Silicon Valley Estate Planning Journal

News and Articles from the Law Offices of John C. Martin

What and When Should You Tell Your Children About Their Inheritance?

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Not many parents like to talk to their children about their
wealth. How much money people have is usually considered a private matter,
something it’s not polite to talk about. But not talking to children about how
much they may inherit can leave them unprepared to handle even a modest amount.


This is becoming especially important because children of
baby boomers are due to inherit more wealth than ever before. It has been
estimated that baby boomers will inherit $12 trillion from their parents, and
they will leave an additional $30
trillion to their own children over the next 30 to 40 years.


Many who have substantial wealth are concerned that letting
their children know how much they have will take away any motivation for the
children to be productive and involved citizens. They often want their children
to learn how to live in the world as “normal” people, and to be productive and
successful in their own right.


Even those who are not as wealthy may not want their
children to know how much they have. They may be concerned that all of their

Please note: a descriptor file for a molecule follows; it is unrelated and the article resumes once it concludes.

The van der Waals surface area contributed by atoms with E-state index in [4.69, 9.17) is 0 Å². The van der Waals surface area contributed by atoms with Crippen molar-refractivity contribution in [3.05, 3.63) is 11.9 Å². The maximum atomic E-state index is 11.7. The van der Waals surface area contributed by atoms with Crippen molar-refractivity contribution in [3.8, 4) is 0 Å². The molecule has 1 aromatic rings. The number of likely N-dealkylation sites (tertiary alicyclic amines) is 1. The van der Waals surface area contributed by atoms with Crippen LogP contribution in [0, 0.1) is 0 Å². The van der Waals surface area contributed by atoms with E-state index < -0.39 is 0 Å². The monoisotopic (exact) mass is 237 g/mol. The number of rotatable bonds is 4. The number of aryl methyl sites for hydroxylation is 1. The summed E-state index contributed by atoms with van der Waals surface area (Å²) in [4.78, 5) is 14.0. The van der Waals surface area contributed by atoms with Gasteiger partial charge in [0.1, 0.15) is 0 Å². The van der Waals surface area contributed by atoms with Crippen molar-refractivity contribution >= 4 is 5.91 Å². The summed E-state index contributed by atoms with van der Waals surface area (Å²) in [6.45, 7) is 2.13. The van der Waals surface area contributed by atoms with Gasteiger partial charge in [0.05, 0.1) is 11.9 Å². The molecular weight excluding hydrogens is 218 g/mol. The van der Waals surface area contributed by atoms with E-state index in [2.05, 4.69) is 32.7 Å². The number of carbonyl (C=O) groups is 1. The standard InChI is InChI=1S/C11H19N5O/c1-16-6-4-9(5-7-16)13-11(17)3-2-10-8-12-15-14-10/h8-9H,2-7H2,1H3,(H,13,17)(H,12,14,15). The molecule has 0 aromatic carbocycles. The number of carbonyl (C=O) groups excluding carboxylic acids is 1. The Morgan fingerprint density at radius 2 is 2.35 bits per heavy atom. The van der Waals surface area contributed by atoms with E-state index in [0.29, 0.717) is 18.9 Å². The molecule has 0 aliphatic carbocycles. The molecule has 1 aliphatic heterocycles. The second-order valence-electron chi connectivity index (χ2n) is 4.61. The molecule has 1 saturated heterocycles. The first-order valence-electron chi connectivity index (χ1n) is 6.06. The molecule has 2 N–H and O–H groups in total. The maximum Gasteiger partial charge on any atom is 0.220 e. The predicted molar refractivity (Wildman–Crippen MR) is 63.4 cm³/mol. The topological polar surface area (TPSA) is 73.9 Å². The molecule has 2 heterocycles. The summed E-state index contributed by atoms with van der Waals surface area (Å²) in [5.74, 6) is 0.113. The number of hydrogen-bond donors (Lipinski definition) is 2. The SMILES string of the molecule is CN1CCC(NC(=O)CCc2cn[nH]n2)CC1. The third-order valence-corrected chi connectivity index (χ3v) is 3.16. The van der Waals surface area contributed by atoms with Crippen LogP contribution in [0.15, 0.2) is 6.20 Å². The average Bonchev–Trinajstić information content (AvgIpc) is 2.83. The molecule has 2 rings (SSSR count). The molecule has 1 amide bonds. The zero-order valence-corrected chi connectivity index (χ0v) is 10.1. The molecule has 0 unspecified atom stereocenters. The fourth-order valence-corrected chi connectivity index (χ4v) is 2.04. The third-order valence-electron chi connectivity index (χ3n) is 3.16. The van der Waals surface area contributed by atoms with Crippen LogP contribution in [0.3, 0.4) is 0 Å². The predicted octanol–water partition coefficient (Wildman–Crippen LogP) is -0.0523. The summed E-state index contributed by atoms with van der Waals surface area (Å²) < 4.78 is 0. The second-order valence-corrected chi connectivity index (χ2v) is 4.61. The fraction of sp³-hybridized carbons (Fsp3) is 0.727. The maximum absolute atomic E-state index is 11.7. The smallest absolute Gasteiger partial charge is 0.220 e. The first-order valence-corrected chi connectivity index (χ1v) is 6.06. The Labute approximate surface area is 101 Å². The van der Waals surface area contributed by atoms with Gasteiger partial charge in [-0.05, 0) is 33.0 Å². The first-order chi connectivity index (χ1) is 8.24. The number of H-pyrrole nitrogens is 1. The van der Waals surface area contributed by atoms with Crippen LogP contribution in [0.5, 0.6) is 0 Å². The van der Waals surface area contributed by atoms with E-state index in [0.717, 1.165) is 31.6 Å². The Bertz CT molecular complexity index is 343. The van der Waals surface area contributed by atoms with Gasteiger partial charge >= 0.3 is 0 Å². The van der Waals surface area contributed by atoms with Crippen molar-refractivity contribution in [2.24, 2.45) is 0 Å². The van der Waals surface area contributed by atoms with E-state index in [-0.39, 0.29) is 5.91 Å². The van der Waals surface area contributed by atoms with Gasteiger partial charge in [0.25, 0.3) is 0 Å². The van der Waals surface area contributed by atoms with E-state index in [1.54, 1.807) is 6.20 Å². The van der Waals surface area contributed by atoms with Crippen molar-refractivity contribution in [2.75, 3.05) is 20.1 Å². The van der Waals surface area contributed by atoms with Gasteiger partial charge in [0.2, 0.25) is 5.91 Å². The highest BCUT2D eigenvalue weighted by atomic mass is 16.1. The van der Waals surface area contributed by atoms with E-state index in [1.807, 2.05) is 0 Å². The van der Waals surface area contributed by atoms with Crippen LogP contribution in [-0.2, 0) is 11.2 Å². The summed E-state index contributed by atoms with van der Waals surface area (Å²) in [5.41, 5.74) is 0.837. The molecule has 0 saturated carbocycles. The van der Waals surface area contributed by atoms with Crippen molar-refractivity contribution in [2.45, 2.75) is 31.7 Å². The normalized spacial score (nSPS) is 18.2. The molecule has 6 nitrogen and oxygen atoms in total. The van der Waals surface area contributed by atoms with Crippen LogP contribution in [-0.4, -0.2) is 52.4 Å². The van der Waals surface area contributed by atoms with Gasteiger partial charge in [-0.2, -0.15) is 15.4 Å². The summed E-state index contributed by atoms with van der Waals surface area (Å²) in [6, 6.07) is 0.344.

savings will be needed for retirement, medical expenses and end-of-life
expenses. If that turns out to be the case, their kids would not receive an inheritance
they may have been counting on.


But not knowing what they may inherit leaves children in the
dark and can actually hinder their ability to handle money wisely. Those who
inherit a substantial amount may be unprepared for what to do with that much
money. Many find they suddenly feel separated from their friends, isolated,
even confused about how to handle relationships; some will be wasteful and
lazy. Those who inherit even a modest amount are likely to be just as
irresponsible; stories of inheritances being squandered on an expensive sports
car, lavish vacations and fast living are all too common.


Experts agree it is important to talk to children about
money and wealth, at least in generalities. There is no need to show them bank
and financial statements. Instead of concentrating on money and material
things, talk to them about your values, the opportunities money can provide and
what you want to accomplish with it. Most parents want their children to think
about others, and many want to encourage entrepreneurship. Some give their
children a small amount of money at a young age, and teach them how to save and
invest, give a certain amount to charity and spend wisely.


Of course, the most effective way to teach children about
money is to be an example; let them see you using your money in ways that
reinforce your values. Many parents show how they value family relationships by
spending their money on family vacations or buying a second home where the
entire family can gather for summers and holidays. If your children see you
being charitable and helping others, chances are they will become charitable,

 If you have more questions, contact our Palo Alto and Menlo Park Estate Planning Attorneysjohncm. 

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